Volkswagen has lied to the government and to consumers. Its diesel cars put out more pollution than the legal limits, but through technology the automaker subverted the system and tricked the authorities, supporting claims of better performance.
For a few days in September this was the biggest story in the country. It later went international when VW said models sold outside the U.S. were also tricking the authorities. In the end, though, what happened? Almost nothing.
OK, true, executives have been fired, investigations continue, undoubtedly fines will be levied, sales and share price have fallen and for VW diesel owners and dealers it must be a complete drag as the company and U.S. federal and state authorities continue to negotiate a fix for the affected cars. It also has to be unsettling, to put it mildly, for consumers who were planning to purchase VW diesel models. For the rest of the consumer universe, though, it seems to be a complete yawn.
Picking Our Own News Leads to Apathy
Are we just apathetic about wrongdoing from major corporations these days? To quote journalist Psyche Roxas-Mendoza, “Today, you can pick your own news. At no time has the world been this compatible with apathy.” In the age of always-on media combined with our short attention spans, we are more likely to suffer from the bystander effect. The bystander effect is a coping mechanism to avoid information overload. Basically it puts us in the frame of mind to assume that someone else will take care of whatever the crisis is. As a result, we are free to forget about it. This often is reinforced with social proof: We don’t see others taking action, so we feel free to avoid taking action ourselves.
Contributing to a decrease in indignation about corporate wrongdoing also could stem from an issue’s complexity. The VW issue is complicated. Software in the cars detected when an emissions test was occurring and curbed the autos’ emissions. Outside the tests, on the road, the cars belched unlawful levels of emissions.
Combine that with the difficulty of making a connection to you, unless of course you own a VW diesel, and the foundation for apathy is complete. In addition, the VW case lacks a tangible safety component. Nobody’s been killed due to excessive emissions from a VW diesel. At least nobody can prove that a death was the direct result of emissions from a VW. An argument can be made, I suppose, that if enough automakers acted like VW, the resulting emissions could result in pollution and eventually deaths.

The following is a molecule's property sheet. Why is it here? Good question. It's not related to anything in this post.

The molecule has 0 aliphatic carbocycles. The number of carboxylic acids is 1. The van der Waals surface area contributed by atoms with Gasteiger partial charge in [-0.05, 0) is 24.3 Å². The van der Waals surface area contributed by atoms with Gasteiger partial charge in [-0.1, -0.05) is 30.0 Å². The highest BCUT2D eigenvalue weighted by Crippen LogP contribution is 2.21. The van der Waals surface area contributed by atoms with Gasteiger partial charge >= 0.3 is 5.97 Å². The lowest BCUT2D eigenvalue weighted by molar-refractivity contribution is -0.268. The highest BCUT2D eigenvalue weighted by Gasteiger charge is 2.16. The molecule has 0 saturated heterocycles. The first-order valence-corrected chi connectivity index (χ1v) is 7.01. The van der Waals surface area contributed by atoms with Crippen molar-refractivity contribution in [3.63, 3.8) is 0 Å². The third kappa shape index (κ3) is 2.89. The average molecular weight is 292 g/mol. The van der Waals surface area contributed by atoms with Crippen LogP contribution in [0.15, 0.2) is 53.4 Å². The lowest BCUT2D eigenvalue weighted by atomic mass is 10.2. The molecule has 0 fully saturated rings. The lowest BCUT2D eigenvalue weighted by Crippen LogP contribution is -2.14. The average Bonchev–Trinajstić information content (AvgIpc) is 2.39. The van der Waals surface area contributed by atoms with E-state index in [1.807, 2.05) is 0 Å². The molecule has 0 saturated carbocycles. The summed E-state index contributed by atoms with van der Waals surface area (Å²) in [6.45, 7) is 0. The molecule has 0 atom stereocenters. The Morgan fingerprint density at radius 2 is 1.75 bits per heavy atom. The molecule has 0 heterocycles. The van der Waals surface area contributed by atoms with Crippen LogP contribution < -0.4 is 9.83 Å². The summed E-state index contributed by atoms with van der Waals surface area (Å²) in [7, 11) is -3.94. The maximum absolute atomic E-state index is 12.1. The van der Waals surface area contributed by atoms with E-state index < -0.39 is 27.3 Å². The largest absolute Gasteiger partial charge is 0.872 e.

As Automotive News wrote, “The severity of VW’s nefarious act is so far removed from most average [people’s] psyches and lives that it fails to resonate. There is nothing tangible to attach to it. There are no dead bodies, no sex scandal, and the smoking gun happens to be a complex software device that most people don’t understand.” While the publication says many people are angry at being deceived and outraged at the environmental damage, “VW stands a pretty good chance of saving its reputation if it’s smart and acts quickly.”
From a marketing and communications perspective, that’s the key for brands. Act quickly and decisively at the time of crisis.
Once caught, VW got out the word that it would solve the problem and remove those responsible. This can have the effect of, if not decreasing indignation on the part of the public, at least decreasing the number of those who care. It plays well with the attention span as we the public move on. Problem solved.
A few words of advice, though:
1. Fighting Apathy: For environmental advocates and VW diesel owners, the challenge is to combat apathy, assuming they want more action to be taken against VW, notwithstanding whatever legal charges have been or will be filed.
The studies of social scientist Arthur Beaman showed that after test subjects were educated about the principles of bystander apathy, they were twice as likely to offer assistance to a person in need. Beaman reckoned that simply by understanding the phenomena and its attendant issues, positive engagement was established. The challenge then is to educate the public about what VW did in terms that it can grasp and will resonate.
2. Make the Storytelling Personal: As communications pros we know that storytelling can be a powerful tool.
Should VW owners and environmentalists want to effect change at the automaker, their marketing needs to be about personal stories. The aim of these stories should be to gain attention and sympathy. The more of these types of stories that are produced, the more social proof will engender sympathy from the public, people like me, and reduce apathy more generally. It’s not going to be an easy battle to fight, though.
To promote responsibility in others, however, is integral to combating apathy and to fostering a moral and ethical society.
This article originally appeared in the February 2, 2016 issue of PR News. Read more subscriber-only content by becoming a PR News subscriber today.